Input supporting statistics were annualized to facilitate calculation of outcome statistics. These outcome statistics thus represent estimated medication error reduction during a 1-year period based on observed levels of CPOE adoption and use in 2008, medication order volume in 2006, and error rates and estimated reductions from our meta-analysis. Varying assumed levels of CPOE adoption and use from observed 2008 levels allows us to extrapolate to expected reductions over a 1-year period as adoption and use increase. These calculations assume that the effect of CPOE adoption and use on medication error rates remains constant as the number of hospitals adopting and implementing CPOE increases. This assumption may not hold if later CPOE adopters differ systematically from earlier adopters, or if medication orders currently processed through CPOE differ systematically from medication orders not currently processed through CPOE. We also assumed that CPOE adoption does not change the total volume of medication orders processed in hospitals, a simplifying assumption necessary for converting the estimated percentage reduction in medication errors into an estimated absolute reduction.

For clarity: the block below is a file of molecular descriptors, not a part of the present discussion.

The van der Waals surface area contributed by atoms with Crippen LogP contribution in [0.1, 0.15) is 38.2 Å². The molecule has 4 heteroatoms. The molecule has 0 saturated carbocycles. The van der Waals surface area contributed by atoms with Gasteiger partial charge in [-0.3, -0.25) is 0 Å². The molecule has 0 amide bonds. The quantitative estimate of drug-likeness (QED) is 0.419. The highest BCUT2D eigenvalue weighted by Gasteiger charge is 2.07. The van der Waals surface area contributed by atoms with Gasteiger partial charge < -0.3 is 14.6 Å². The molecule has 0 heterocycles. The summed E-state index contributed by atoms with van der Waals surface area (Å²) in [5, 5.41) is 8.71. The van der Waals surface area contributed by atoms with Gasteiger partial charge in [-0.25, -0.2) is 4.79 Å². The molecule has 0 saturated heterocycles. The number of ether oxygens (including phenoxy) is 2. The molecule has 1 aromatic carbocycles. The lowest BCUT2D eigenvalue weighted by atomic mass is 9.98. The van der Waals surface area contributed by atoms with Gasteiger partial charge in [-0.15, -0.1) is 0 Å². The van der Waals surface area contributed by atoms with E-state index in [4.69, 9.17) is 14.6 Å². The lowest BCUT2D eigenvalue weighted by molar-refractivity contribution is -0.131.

More generally, our estimates proceed by applying estimated parameters from our meta-analysis to nationally representative survey measures. This approach implicitly assumes that the estimated error rates from the literature generalize to US hospital settings as a whole.
Constructing probability-based CIs around these outcome statistics was not feasible because of non-independence between several sources of variability embedded in supporting statistics. Sources of variability included within- and between-study variation in our meta-analysis, sampling variance on prescription drug order estimates from the ASHP survey, and imputation procedures used to estimate CPOE adoption and implementation. Instead of probability-based CIs, we therefore constructed logical estimate bounds based on reasonable assumptions about underlying variability in these measures.